All-cause mortality

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A number of reviews and studies have considered associations between coffee and caffeine consumption and all-cause mortality, suggesting overall that coffee consumption is associated with reduced mortality risk.

  • Two 2013 reviews considered the effects of coffee on various aspects of health, concluding that coffeeconsumption is associated with reduced mortality risk4,5.
  • Additionally, two 2014 papers suggested that there was no association between coffee intake and an increase in all-cause mortality6,7. One concluded that an inverse association was observed that was similar in men and women, but varied by location with a stronger association observed in Europe and Japan when compared to the USA7.
  • Two studies considered associations at specific intakes of coffee. A large prospective study of 90,317 US adults concluded that coffee drinkers had lower risk ratios for overall mortality, and the risk was reduced with increasing cups of coffee, up to 4-5 cups a day. Similar findings were observed for both decaffeinated and caffeinated coffee8. A further review suggested that the largest risk reduction for various health outcomes was observed at 3-4 cups of coffee per day9.
  • A 2016 review of over 95,000 individuals suggested that, observationally, coffee intake is associated with a U-shaped lower risk of cardiovascular disease and all-causemortality10.
  • Data from a 2017 study of over 500,000 participants found a significant association between a higher coffee consumption (calculated as more than 3 cups per day with 1 cup equal to 237ml) and a lower risk of all-cause mortality. The strongest associations were observed with digestive disease mortality, mainly due to the lower risk of dying from liver disease in both men and women1.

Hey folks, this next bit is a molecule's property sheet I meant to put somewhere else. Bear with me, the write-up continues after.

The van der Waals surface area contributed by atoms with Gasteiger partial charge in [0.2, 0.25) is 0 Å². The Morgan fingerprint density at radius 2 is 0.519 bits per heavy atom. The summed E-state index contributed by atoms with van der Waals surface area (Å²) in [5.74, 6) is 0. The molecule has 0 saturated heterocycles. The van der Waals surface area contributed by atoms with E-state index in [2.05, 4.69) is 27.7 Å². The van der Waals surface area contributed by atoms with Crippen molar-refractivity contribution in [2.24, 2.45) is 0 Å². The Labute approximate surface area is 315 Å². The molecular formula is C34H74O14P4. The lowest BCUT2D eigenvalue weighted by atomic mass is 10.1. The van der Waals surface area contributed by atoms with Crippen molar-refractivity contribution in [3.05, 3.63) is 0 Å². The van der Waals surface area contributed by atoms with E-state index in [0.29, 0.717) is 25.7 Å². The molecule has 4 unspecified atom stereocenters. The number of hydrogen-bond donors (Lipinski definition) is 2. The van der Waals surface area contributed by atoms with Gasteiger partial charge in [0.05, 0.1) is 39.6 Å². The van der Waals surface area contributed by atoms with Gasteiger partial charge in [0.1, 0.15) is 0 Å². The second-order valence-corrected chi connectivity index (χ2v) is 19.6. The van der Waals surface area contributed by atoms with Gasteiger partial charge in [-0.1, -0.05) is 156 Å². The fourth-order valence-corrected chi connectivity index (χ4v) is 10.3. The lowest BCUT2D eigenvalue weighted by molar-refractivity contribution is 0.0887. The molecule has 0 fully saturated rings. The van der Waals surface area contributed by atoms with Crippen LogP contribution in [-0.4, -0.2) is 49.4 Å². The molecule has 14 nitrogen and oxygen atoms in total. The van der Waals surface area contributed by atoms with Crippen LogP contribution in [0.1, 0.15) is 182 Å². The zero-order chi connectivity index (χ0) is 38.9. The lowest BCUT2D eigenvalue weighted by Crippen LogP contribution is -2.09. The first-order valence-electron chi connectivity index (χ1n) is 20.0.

• A population based cohort study, using data from the National Health and Nutrition Examination Survey (NHANES), concluded that a moderate caffeine intake was associated with a decreased risk of all-cause mortality, regardless of the presence or absence of coffee consumption11.
  • Research from the Multiethnic Cohort Study concluded that coffee consumption was associated with lower total mortality after adjustment for smoking and other potential confounders, with similar trends seen for both caffeinated and decaffeinated coffee intake. Significant inverse associations were observed in four ethnic groups: African-Americans, Japanese-Americans, Latinos, and Caucasians, however the association in Native-Hawaiians did not reach statistical significance12.
  • A 2018 population study of over 120,000 adults considered the effect of coffee consumption, tea consumption, and the substitution of coffee for tea on mortality risk13. A higher coffee intake was significantly, non-linearly related to lower overall and cause-specific mortality in women. The authors suggested that for men, compared to exclusive coffee drinkers, those drinking 30-50% tea showed the lowest mortality risk, and any tea drinking resulted in a greater reduced risk than coffee drinking exclusively. For women, those who drank coffee exclusively, or up to 40% tea had the lowest mortality, but those drinking higher percentages of tea were at increased mortality risk compared to exclusive coffee drinkers13.

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